Building up this new lifestyle took a major commitment and effort, and that explains the major gap between this new album and Stapp's previous releases. Until he was able to feel comfortable in his new routine, he had no urges to create music—early on, he didn't even run to a soundtrack, preferring to focus on his breathing and his stride.
Eventually, the treadmill became a place where he was able to find inspiration. Sometimes, Stapp recorded his ideas without stopping his run, grabbing his phone for a quick moment so he wouldn't lose the thread.
"It took two or three years of building this routine before I reconnected with myself in a new way and found the clarity and regained the connection to my body and mind," Stapp said. "When I felt those artistic and creative juices starting to swell up within me, I knew it was time and I felt ready like never before."
He kept up with his routine through the entire writing and recording process, which he feels was the key to producing the work.
Appropriately, the album's single has been given dual meaning by Stapp's listeners. With heavy guitars and booming drums, "Purpose for Pain" is tailor-made to be a particular type of aggressive, hard-hitting weight room anthem. Stapp said he saw a "mass wave" of new followers on social media, most of whom were bodybuilders and trainers who were connecting with the song on gym playlists. "What's ironic is as someone in a gym, after I wrote the song from the perspective that I did, I heard it a whole new way,” he said. "I felt it as an athlete in the gym, there was purpose for this pain, I had a goal, I was trying to get under 40 minutes for five miles.”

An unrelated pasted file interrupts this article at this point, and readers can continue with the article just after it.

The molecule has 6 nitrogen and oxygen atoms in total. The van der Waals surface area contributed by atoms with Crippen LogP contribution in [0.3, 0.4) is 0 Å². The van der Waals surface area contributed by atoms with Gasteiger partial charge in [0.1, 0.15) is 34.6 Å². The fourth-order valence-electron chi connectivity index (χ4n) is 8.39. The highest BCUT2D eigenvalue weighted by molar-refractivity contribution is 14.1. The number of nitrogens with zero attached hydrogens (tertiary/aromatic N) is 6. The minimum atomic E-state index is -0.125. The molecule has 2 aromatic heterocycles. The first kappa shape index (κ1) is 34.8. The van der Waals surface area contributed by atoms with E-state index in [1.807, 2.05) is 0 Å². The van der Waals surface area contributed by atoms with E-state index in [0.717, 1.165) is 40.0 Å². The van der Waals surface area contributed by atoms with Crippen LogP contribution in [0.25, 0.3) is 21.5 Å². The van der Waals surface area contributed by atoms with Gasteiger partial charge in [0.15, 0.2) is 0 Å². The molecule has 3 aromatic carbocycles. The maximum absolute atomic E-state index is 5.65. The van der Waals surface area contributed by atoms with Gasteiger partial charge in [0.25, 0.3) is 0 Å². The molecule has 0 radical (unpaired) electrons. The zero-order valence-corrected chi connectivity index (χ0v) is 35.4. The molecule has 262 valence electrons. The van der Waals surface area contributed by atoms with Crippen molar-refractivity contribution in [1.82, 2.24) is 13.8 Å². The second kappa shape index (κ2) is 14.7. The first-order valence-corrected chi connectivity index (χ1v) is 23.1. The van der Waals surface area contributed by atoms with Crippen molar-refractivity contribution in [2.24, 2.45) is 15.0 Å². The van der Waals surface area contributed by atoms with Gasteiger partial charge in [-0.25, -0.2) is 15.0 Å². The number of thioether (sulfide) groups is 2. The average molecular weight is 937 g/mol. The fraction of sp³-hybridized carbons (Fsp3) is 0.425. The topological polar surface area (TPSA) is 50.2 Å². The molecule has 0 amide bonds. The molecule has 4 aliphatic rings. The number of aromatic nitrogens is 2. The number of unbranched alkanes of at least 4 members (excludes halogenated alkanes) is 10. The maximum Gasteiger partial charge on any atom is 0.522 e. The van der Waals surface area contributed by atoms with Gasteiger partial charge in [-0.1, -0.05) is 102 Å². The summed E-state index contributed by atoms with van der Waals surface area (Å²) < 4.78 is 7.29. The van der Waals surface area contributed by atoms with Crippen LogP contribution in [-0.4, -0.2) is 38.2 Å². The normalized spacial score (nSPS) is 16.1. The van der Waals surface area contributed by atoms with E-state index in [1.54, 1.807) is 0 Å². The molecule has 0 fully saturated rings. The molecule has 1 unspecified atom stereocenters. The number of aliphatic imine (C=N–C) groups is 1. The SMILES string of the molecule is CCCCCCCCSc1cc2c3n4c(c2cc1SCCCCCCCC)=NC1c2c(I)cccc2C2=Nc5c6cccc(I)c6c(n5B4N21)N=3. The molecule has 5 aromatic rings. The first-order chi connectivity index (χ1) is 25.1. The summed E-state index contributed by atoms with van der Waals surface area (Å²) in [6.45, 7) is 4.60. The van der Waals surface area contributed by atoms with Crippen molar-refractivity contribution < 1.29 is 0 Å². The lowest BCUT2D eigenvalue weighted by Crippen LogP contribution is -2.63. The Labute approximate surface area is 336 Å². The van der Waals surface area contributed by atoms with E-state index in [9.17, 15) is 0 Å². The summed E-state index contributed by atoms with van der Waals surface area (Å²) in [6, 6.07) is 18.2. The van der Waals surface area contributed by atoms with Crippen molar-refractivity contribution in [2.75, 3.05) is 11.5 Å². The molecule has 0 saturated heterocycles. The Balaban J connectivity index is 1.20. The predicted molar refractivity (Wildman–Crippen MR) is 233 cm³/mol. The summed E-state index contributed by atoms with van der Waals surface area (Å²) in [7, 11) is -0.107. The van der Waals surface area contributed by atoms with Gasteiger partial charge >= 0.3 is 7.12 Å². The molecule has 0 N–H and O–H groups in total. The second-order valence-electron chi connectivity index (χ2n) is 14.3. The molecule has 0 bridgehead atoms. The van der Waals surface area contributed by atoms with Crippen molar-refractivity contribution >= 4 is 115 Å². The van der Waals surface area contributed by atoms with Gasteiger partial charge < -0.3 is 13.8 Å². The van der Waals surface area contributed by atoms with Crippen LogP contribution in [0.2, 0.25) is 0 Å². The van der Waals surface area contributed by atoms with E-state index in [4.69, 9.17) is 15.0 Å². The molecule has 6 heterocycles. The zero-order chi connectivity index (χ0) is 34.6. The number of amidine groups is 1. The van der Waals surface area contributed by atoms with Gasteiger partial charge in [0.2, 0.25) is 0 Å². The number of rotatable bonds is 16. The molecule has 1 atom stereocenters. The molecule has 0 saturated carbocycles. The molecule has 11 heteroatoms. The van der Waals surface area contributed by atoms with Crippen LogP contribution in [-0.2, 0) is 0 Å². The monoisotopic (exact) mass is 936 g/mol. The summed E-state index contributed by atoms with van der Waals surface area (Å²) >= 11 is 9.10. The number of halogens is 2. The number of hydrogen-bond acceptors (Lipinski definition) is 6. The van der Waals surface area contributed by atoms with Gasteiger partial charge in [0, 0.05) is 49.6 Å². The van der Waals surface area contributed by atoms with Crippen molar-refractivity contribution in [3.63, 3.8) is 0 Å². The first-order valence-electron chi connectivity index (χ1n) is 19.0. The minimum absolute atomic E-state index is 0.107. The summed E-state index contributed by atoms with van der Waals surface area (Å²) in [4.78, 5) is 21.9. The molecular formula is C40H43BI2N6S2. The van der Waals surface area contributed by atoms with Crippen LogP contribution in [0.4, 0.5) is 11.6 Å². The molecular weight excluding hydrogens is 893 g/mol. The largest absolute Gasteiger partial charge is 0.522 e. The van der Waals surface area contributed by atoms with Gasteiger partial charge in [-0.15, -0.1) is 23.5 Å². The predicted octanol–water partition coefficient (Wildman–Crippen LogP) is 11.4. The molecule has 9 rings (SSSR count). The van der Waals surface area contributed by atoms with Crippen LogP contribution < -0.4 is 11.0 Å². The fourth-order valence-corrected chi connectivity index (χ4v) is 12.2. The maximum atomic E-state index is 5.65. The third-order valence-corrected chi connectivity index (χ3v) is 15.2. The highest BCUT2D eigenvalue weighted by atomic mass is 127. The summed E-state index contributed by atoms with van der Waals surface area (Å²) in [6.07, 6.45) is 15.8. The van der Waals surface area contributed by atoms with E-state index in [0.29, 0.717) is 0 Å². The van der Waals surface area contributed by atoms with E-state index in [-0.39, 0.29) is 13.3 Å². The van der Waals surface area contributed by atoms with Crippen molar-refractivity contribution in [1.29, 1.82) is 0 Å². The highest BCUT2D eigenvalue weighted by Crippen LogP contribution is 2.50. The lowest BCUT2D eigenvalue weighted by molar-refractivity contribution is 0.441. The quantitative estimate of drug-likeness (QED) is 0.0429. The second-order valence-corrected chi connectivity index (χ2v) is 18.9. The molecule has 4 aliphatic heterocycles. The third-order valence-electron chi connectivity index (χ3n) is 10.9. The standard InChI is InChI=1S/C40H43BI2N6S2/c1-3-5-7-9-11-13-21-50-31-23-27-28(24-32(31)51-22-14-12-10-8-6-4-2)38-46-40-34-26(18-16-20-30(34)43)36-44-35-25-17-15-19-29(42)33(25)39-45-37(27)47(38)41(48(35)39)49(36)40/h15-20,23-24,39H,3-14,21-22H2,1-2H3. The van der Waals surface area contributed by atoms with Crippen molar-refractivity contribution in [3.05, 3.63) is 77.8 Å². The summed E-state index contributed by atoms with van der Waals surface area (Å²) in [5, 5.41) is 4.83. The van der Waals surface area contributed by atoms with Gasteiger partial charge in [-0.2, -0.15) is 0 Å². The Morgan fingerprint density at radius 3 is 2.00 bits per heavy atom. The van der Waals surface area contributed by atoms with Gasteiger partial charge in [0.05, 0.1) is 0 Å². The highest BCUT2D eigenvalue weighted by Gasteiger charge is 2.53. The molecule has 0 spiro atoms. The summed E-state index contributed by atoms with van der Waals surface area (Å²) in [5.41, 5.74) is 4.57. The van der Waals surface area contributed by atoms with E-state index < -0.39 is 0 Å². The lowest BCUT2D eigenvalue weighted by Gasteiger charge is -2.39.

Stapp's biggest hope is that everyone that uses the song for workout inspiration can find the other meaning, too. "It may connect with them on another level when they hear it in a different setting, in a different frame of mind," he said. Once the listeners latch onto deeper meaning, he hopes they can confront their problems to "take that mess and make it a message."
Stapp's new album and tour are a highpoint for the last five years and he's excited to keep pushing forward with his fitness regimen, but he's not going to let these successes throw him off his path. His sights are still set on what helped him to face his demons five years ago.
"My ultimate goal is to maintain and love this family I have," he said.
"Routine is so important," he continued. "It’s had a dramatic impact on every aspect of my life. I hope that those who had last heard of me in a dark period will see that change can happen."
Stapp knows that he didn't reach this point on his own, and he has a message for anyone else working through similar trials. "You need to find what works for you and not give up. Keep trying. I truly believe you’ll eventually find something that works for you that can really change your life."